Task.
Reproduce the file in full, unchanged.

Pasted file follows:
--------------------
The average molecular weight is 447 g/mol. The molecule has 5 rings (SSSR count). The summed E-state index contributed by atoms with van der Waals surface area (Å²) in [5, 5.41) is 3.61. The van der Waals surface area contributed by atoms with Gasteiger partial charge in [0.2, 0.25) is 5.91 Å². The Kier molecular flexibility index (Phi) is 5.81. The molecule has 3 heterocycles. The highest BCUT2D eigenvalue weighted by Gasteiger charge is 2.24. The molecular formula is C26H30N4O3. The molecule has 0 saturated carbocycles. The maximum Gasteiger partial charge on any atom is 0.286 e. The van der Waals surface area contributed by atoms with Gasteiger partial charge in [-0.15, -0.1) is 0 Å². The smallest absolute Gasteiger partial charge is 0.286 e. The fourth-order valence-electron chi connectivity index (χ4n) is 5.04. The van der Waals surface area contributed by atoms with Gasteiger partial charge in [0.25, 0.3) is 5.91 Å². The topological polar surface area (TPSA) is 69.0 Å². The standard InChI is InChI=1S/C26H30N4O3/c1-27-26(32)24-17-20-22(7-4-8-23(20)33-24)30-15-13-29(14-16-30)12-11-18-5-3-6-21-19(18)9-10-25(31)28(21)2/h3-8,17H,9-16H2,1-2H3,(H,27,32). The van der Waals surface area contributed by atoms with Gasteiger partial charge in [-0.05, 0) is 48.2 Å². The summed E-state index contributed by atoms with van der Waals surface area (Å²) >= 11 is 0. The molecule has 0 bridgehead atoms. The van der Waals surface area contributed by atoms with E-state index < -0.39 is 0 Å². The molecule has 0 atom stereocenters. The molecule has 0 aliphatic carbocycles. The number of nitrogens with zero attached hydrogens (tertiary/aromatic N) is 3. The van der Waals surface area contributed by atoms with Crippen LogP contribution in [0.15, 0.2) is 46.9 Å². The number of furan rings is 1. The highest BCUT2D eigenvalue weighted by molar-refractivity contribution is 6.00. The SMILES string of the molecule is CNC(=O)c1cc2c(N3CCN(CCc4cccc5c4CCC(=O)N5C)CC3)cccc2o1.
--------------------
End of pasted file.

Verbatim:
The average molecular weight is 447 g/mol. The molecule has 5 rings (SSSR count). The summed E-state index contributed by atoms with van der Waals surface area (Å²) in [5, 5.41) is 3.61. The van der Waals surface area contributed by atoms with Gasteiger partial charge in [0.2, 0.25) is 5.91 Å². The Kier molecular flexibility index (Phi) is 5.81. The molecule has 3 heterocycles. The highest BCUT2D eigenvalue weighted by Gasteiger charge is 2.24. The molecular formula is C26H30N4O3. The molecule has 0 saturated carbocycles. The maximum Gasteiger partial charge on any atom is 0.286 e. The van der Waals surface area contributed by atoms with Gasteiger partial charge in [-0.15, -0.1) is 0 Å². The smallest absolute Gasteiger partial charge is 0.286 e. The fourth-order valence-electron chi connectivity index (χ4n) is 5.04. The van der Waals surface area contributed by atoms with Gasteiger partial charge in [0.25, 0.3) is 5.91 Å². The topological polar surface area (TPSA) is 69.0 Å². The standard InChI is InChI=1S/C26H30N4O3/c1-27-26(32)24-17-20-22(7-4-8-23(20)33-24)30-15-13-29(14-16-30)12-11-18-5-3-6-21-19(18)9-10-25(31)28(21)2/h3-8,17H,9-16H2,1-2H3,(H,27,32). The van der Waals surface area contributed by atoms with Gasteiger partial charge in [-0.05, 0) is 48.2 Å². The summed E-state index contributed by atoms with van der Waals surface area (Å²) >= 11 is 0. The molecule has 0 bridgehead atoms. The van der Waals surface area contributed by atoms with E-state index < -0.39 is 0 Å². The molecule has 0 atom stereocenters. The molecule has 0 aliphatic carbocycles. The number of nitrogens with zero attached hydrogens (tertiary/aromatic N) is 3. The van der Waals surface area contributed by atoms with Crippen LogP contribution in [0.15, 0.2) is 46.9 Å². The number of furan rings is 1. The highest BCUT2D eigenvalue weighted by molar-refractivity contribution is 6.00. The SMILES string of the molecule is CNC(=O)c1cc2c(N3CCN(CCc4cccc5c4CCC(=O)N5C)CC3)cccc2o1.